because they have stationary jobs, which they do forty hours a week.
     
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  6. rclark

    rclark Senior Member My Regimen

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    Thank you. That's very good advice. Definitely going to try the two options above.
     
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  7. Afro_Vacancy

    Afro_Vacancy Senior Member My Regimen

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    The rice used in Indian restaurants is typically basmati rice, as far as white rice goes it's actually one of the better ones. Given your current health state, you should avoid it, but once your health improves it's good for you to know that basmati rice is actually one of the better ones.

    Diet soda should be avoided. I now drink it less than once a month.
     
  8. Afro_Vacancy

    Afro_Vacancy Senior Member My Regimen

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    @JeanLucBB this was arguably the most useful post in this thread.
     
  9. rclark

    rclark Senior Member My Regimen

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    This just in, intermittent fasting (six hundred calories a day) actually reverses type two diabetes!

    Was talking to a friend of mine who has that. He was telling it was not reversible, and I was fucked (I'm on
    my way, not there yet).

    We will see about that. I plan on

    1. Running (jogging) a half mile every day!

    2. Always taking the steps at work (I'm running them, and I have twelve flights of stairts, ten
    steps each (not big ones, third floor/ 120 steps).

    3. Eat GLUTEN FREE. That's right, I'm having Cheerios and Skim Milk for breakfast
    everyday.

    And, the best thing is, people DON'T NEED BARIATRIC SURGERY (OR ANY SURGERY) TO DO THIS!

    It's here: http://care.diabetesjournals.org/content/36/4/1047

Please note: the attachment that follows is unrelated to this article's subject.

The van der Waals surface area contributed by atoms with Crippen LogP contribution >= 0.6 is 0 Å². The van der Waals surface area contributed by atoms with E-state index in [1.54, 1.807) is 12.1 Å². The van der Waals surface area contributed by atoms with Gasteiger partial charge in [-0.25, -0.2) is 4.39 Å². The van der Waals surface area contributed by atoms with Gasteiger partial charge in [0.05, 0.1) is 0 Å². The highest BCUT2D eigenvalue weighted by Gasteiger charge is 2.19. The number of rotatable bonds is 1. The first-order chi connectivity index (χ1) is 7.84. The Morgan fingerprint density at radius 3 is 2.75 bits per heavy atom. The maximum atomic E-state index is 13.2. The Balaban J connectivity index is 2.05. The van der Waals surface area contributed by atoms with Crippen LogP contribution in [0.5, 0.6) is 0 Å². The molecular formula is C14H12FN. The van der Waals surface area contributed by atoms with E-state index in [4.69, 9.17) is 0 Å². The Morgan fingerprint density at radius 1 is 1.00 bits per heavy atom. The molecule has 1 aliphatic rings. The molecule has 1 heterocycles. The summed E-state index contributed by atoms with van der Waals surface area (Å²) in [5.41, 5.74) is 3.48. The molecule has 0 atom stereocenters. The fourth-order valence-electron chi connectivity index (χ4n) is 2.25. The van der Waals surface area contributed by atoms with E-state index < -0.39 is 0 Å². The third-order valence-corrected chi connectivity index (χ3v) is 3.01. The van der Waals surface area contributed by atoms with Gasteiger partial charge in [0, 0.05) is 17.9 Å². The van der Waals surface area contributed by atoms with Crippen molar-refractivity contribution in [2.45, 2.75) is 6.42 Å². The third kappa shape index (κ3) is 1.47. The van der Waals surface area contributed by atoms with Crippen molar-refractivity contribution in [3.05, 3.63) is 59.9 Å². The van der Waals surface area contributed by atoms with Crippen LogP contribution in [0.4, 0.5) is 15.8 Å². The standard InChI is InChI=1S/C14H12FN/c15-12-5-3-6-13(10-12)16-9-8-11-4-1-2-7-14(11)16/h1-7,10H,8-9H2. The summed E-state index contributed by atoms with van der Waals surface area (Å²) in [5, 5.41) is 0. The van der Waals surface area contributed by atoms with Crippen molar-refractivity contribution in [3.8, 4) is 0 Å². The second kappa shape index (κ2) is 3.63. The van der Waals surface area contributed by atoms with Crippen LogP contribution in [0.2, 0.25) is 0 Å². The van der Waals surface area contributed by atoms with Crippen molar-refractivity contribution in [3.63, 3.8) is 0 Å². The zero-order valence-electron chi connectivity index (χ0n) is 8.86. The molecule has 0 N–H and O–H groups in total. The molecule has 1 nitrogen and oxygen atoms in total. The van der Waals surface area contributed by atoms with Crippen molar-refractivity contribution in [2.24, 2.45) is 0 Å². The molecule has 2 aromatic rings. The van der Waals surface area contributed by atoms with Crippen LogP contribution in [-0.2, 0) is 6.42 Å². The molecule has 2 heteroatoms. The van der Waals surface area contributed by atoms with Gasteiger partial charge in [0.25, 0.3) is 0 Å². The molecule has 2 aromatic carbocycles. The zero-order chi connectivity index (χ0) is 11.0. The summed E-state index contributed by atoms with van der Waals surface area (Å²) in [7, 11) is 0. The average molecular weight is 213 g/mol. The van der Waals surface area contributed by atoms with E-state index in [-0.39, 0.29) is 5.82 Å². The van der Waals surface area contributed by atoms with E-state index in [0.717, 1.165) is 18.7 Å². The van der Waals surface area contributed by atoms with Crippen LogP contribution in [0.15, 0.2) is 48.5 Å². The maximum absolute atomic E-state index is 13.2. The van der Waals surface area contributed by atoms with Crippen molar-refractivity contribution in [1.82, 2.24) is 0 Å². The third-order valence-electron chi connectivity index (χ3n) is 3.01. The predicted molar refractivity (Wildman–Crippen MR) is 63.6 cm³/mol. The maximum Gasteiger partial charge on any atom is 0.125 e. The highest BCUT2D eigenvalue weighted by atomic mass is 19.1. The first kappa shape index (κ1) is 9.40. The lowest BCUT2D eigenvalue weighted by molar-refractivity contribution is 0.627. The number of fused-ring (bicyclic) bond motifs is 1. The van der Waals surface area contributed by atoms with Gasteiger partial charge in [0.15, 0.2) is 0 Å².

10. Pasbrillantebrunette

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    @rclark you could eat organic black rice and cook with coco oil (which stays quite stable while heated). Also don't drink soda nor industrial/bottle orange juice.
     
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  11. rclark

    rclark Senior Member My Regimen

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    You're SO RIGHT about that Pasbrillantebrunette. But I love diet soft drinks,
    which have proven to be JUST AS BAD, if not worse in some ways.

    Easier said than done, I suppose. I cut them out, but not all of them.
     
  12. SteveTabernack

    SteveTabernack Experienced Member My Regimen

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    Not true crazy man
     
  13. Afro_Vacancy

    Afro_Vacancy Senior Member My Regimen

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    Aspartame is bad.
     
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  14. rclark

    rclark Senior Member My Regimen

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    What are you talking about?

    Diet soda is just as shitty for you.

    There's a thin line between crazy and genius, if you know what I mean (maybe you don't).
     
  15. rclark

    rclark Senior Member My Regimen

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    Studies say otherwise: https://www.bu.edu/research/articles/soda-bad-for-brain/

    There's a lot more. The study above says people who use diet soft soft drinks have three times
    the chance of developing dementia/Alzheimer's than those who don't.
     
  16. Saulus

    Saulus Established Member My Regimen